To whom it may concern:
Since I am well aware of the PAN government’s veiled censorship and of the self-censorship practiced by some reporters, correspondents, opinion shapers, and directors of daily newspapers for fear of the loss of a job or other reprisals by certain news media owners, I’m putting a generalized salutation on my correspondence in order to spare you unnecessary trouble produced by this situation.
I won’t, however, stop sending you the letters that we write to our children in hopes that you will pay attention to them and see them as one more proof of the critical situation that the political prisoners and prisoners of conscience experience in maximum security prisons, as one more proof of the countless forms that the “authorities” find for violating their human rights.
Keeping our children in prison is not enough; they find it necessary to hold them hostage in despicable conditions as a warning to other social activists in the country, as an effort to halt the popular movement striving to reach the unity that is necessary to put an end to injustice and inequality.
We sincerely appreciate your attention to this matter.
Emilia Contreras Rodríguez and Francisco Cerezo Quiroz.
April 20, 2007
My dear children, Antonio and Héctor, still hostages of the State and now of Felipe Calderón Hinojosa after 5 years and 8 months of unjust imprisonment, and Emi, Paco, and Ale, still struggling for the freedom of your brothers.
I was finally able to read the letters you’ve written—Hector, your courageous denunciation and, Toño, your letters. As ever, I’ve had to keep my chin up and recall that the social struggle for justice leads all of us who are in it, in the best of cases, to face the dangers of prison and all that that implies, and, in the worst of cases, to face forced disappearance or death, as your dad has always said.
This year I made a cake to celebrate all the birthdays that we haven’t spent together. I did it precisely because you turned 30. It’s been 30 years since I held you in my arms and nursed you with all the love I could give you, and I remember how plump you were with skin the color of sea sand, as a dear comrade would say, your shit, your first words, the way you pissed in my face when I changed your diaper, and, a little later on, the way you cried at 6 o’clock in the morning like a little alarm clock when I didn’t give you your bottle fast enough, then your first steps and when you were a little older the way you held the bottle for Hértor, which is what you called him, and from the time you were little the way you always wanted to help the younger ones pronounce words. Do you remember? And when you started school at the age of five and discovered that a neighbor didn’t know how to read, you, scholar that you were, told him that you knew how and that you’d be his teacher and show him how to do it. My Toño, how could I forget the way we read together or the things I read and then turned into stories to teach you that everything, or almost everything, was possible once you set out to do it! How could I forget?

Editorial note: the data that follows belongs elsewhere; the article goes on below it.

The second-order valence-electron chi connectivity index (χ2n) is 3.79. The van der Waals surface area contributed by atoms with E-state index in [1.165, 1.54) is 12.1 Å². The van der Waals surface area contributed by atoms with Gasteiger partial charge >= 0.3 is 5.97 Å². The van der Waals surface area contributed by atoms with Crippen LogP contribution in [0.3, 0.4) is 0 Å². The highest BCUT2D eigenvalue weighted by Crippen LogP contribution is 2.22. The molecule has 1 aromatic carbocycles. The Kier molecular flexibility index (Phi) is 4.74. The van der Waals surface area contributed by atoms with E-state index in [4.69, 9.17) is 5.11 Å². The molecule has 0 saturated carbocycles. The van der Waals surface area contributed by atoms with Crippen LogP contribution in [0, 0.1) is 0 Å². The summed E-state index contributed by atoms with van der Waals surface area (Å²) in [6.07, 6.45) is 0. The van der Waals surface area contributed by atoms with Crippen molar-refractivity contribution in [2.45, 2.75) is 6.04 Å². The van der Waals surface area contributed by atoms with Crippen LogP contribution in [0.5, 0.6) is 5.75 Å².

And then came Hértor (as you called him), with his sharp little face, so quiet, he hardly ever cried, always patient, always observing, a tiny baby, light-skinned—you always did your best to carry him because you were “a big boy”.
Héctor, my little one, you’re 28 years old now and have spent more than 5 of them in prison, so observant from the very first. You “baptized me, too, not once but several times. Then later on you were so serious and stubborn about everything you did. I remember when Ale was born and I came home with another little one and found you sick. I had to go back to the hospital, this time with you. They gave you serum and the necessary treatment, but when the nurse tried to put a diaper on you, you wouldn’t let her. At the age of two you got mad and told her, “I don’t use a diaper because I’m not a baby.” You got even more upset when they gave you your milk in a bottle because you no longer took a bottle because you were big. While you were in the hospital, you didn’t, but when you got home I asked you what you wanted to drink and you said, “milk.” I gave it to you and you drank it like a shipwrecked sailor drinks water. It was really hard for us to help you learn to lose when we played, and you were so bold. Do you remember when you were only three years old and went home alone from nursery school because I didn’t pick you up on time? Then when you were a little older, how you ran in the pentathlon like the big children, holding on to Emi’s belt to make the climb? And when you paraded in the pentathlon when you were four and they carried you on their shoulders so you could make it to the end and then when you reached the judges you took your place like a sergeant and started giving orders to your platoon—the ones who had carried you? And later on when you represented the UNAM in the national wrestling championship and you wouldn’t give up because now “you were a university student” and couldn’t lose?
My dear children, all those childhood memories, all those memories of when we were together! Could I ever forget them?